Creating Meaningful Customer Experiences in a Digital, Always-On World

As an architect and now retail guru and author of the new book RETAIL (r)EVOLUTION, David Kepron says his job has always been about creating meaningful places that foster relationships between people and brands. Says Kepron, “Architects have been the creators of places for a long time – they’re where people gather.” So it makes sense that Kepron is now helping retailers design better places for people to shop, and recently spoke at the #conext The Connected Commerce Show in Lille, France about the evolution of today’s retail place.


David Kepron (on left) with shoe designer Rudy Houque at the recent #conext The Connected Commerce Show in Lille, France.

Kepron says retail today is all about connected commerce and using technology to enhance the shopping experience. For Kepron, a key driver of relevant customer experiences in a digital world is using “technempathy”– a term he coined to describe the use of technology in the service of empathic extension. At the Lille show, he said he met with a young designer who creates shoes that change color. “Now you can use your smartphone to scan anything in your environment o sample the color, and digitally apply it to the straps on a pair of shoes.”

He explains that in today’s always-on world, our brains adjust to constant stimulation and interruptions. But, he says, “This presents both a challenge and an enormous opportunity for retailers and brands. There’s never been a more important time to create places that are meaningful in the midst of this proliferation of noise: visual, digital and so many places we go to shop.”






Kepron at a Creative SpaceLab in Paris (in photo – Agnes Latreille de Lavarde)

As more consumers choose to go online to shop, Kepron says many retail brands are turning to AR (Augmented Reality) and 3D to create a more meaningful in-store experience. He says in Lille, French company Creative Space Lab demonstrated AR and real–time 3D modeling software that allows you to look at what appears to be a simple rectangle, but by wearing AR glasses, you see specific information about it being a sink or a couch or some other object. The image of what you are looking at is composed in a virtual representation of the space. Says Kepron, “Often our biggest problem as designers of places is getting our clients to imagine what we are trying to explain to them. They aren’t as capable of visualizing in their head what we are using words, pictures and renderings to explain.”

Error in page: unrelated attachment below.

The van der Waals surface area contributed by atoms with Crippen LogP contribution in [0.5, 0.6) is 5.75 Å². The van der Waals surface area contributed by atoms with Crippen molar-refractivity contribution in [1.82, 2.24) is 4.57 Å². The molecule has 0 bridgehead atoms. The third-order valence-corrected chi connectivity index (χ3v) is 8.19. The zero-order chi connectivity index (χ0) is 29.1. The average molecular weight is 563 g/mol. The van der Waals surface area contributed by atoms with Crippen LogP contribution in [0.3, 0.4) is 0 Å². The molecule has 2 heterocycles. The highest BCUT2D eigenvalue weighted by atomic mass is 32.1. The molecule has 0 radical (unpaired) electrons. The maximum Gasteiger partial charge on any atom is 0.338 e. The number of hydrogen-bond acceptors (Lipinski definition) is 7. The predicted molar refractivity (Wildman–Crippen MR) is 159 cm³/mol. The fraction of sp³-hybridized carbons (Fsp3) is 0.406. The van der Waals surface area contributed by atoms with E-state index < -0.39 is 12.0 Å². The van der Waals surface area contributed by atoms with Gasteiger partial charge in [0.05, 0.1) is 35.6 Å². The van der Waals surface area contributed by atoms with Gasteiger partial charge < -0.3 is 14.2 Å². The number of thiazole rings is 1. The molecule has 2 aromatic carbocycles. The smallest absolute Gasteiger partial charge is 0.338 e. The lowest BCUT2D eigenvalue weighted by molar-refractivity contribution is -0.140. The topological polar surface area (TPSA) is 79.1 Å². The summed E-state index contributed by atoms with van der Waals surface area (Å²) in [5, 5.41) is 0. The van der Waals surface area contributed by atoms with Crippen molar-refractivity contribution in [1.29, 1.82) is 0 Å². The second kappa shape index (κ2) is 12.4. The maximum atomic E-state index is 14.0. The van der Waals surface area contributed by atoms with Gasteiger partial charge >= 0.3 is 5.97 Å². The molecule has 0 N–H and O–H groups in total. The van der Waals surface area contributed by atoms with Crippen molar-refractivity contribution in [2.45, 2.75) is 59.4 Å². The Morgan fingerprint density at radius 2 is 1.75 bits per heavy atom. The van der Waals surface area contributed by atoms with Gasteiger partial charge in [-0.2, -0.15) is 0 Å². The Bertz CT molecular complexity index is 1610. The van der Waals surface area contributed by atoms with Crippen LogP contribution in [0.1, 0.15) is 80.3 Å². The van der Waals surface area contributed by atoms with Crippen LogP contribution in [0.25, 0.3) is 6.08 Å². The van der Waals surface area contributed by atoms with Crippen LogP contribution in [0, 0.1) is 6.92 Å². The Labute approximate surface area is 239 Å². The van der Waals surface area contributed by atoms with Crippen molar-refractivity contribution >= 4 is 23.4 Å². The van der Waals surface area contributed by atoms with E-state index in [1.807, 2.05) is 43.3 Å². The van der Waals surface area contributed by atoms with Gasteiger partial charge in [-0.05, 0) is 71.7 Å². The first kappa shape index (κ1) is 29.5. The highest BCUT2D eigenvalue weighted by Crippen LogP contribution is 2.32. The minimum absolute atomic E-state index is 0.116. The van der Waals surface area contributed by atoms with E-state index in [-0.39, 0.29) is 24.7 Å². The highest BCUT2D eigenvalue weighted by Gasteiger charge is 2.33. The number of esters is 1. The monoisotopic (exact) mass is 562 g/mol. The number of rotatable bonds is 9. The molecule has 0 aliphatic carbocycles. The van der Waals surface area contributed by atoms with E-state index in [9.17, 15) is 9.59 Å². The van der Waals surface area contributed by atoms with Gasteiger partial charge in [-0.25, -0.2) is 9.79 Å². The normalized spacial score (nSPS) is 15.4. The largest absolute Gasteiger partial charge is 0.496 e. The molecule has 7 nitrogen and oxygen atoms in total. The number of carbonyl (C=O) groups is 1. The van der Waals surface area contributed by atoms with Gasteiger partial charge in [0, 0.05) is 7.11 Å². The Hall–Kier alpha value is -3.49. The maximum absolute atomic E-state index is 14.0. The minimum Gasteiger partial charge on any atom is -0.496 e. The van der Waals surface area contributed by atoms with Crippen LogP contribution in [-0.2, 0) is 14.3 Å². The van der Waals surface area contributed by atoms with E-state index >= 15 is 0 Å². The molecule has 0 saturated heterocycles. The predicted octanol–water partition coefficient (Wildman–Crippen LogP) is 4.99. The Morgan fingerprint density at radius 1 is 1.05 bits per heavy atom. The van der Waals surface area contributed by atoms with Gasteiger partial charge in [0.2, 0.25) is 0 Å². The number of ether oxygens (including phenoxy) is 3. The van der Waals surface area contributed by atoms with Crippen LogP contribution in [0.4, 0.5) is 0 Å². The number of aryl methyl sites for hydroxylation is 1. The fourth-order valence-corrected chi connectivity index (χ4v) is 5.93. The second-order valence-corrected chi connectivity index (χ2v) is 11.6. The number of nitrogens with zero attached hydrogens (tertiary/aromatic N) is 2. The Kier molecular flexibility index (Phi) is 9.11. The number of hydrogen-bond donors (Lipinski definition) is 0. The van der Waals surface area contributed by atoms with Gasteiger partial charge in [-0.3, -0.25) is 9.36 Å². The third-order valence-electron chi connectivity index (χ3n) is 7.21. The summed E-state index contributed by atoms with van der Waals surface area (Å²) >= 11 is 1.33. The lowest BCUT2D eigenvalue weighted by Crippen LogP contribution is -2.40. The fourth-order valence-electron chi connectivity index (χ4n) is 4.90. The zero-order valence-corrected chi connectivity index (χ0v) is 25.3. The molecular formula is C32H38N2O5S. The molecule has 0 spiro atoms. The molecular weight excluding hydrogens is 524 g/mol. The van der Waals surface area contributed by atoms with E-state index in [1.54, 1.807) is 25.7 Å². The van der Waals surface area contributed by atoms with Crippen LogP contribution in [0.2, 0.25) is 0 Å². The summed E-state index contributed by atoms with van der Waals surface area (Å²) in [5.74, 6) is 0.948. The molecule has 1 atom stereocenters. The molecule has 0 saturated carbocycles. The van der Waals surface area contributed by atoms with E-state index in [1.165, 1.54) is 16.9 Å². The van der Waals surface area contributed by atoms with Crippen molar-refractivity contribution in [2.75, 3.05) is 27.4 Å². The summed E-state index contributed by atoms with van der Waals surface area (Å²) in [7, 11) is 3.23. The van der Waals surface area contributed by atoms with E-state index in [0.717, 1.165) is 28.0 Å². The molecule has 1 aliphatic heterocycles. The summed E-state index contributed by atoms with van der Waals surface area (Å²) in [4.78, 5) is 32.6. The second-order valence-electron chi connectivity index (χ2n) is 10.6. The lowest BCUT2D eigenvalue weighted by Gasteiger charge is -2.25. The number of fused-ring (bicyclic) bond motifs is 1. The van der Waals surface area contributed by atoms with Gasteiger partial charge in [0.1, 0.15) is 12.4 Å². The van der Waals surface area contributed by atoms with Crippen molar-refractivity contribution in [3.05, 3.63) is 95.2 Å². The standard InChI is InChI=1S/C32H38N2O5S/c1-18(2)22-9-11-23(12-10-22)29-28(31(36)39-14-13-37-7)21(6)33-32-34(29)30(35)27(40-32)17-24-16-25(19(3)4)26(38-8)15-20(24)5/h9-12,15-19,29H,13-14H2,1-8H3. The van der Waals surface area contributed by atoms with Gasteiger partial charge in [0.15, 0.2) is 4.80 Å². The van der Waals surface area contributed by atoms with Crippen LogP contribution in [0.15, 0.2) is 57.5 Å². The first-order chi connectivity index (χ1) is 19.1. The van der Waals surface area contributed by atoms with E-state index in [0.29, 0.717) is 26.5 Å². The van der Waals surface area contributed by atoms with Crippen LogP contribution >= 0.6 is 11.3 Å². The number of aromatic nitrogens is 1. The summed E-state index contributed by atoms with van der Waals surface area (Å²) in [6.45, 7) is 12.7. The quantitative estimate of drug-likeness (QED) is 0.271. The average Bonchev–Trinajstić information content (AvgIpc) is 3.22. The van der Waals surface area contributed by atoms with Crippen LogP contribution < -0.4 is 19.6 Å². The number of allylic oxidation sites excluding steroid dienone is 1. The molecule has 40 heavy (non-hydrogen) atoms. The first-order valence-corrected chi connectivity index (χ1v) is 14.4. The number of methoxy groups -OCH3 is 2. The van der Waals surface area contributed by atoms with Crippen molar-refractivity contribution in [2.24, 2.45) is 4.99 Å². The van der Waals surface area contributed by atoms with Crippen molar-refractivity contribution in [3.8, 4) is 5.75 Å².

Author Brian Solis’ new book “X: The Experience Where Business Meets Design,” recently released.

Brian Solis, the author of X: The Experience When Business Meets Design. HOW TO DESIGN A MEANINGFUL CUSTOMER EXPRERIENCE IN EVERY MOMENT OF TRUTH, explains the title of his new book: “Companies got too use to structuring business around touch points and transactions without realizing the importance of the experience.” He points to Apple as a brand who offers a great experience. “When you come to Apple, you’re already enamored by the brand, and the new signage is the iPad. They’ve competed for your attention long before you walk into the store. So the function of the store is to make it easier to funnel the product into your hand.”

He says in place of counters, lines and registers, we now see things in stores like something called the “Sandbox” at Telstra’s flagship store in Sydney, Australia.


The ‘sandbox’ at Telstra’s Sydney flagship store (photo by Solis)

Solis says the table is a like a giant iPad that features avibrant and interactive service, where customers can compare handsets and other products by placing them on a digital display to access information such as price and reviews. “This is when technology becomes an enabler. Sometimes, people don’t want to talk to a salesperson but an app.”

Laura Davis-Taylor is Executive VP of Experience at MaxMedia, a retail experience design firm in Atlanta, and says there are so many new ways today for retailers to engage with consumers, and says 3D and AR are becoming two of the most popular. For example, Davis-Taylor says Lowe’s Holoroom is a “home improvement simulator” that uses augmented reality to help customers visualize what a renovated space might look like before they ever start a remodeling project. And Tommy Hillfiger offers technology to shoppers who otherwise might never attend a runway show a chance to view close-up and personal the Fall runway show of the Hilfiger Collection.

Says Davis-Taylor, “Ninety-five percent of purchase decisions aren’t rational. A lot of that happens in the unconscious world. Soretailers have to light up the brain in the right ways for something to matter. Things happen when we stop people and delight them in unexpected ways.”

For more information on how Dassault Systèmes 3DEXPERIENCE platform can help retailers forge new relationships with their customers in the age of experience, visit our Consumer Goods & Retail knowledge center.


Mary Gorges

Technology Writer
Mary Gorges is a former TV and print journalist with her work having appeared on CNN, in The Huffington Post and in TechCrunch. She lives in Silicon Valley and enjoys writing stories about technology that are fun to read, visual and – when she can – filled with humor. Before becoming her own boss, she worked in PR at Intel and led communications for five SVPs at Cisco. She has her MBA from Northwestern University.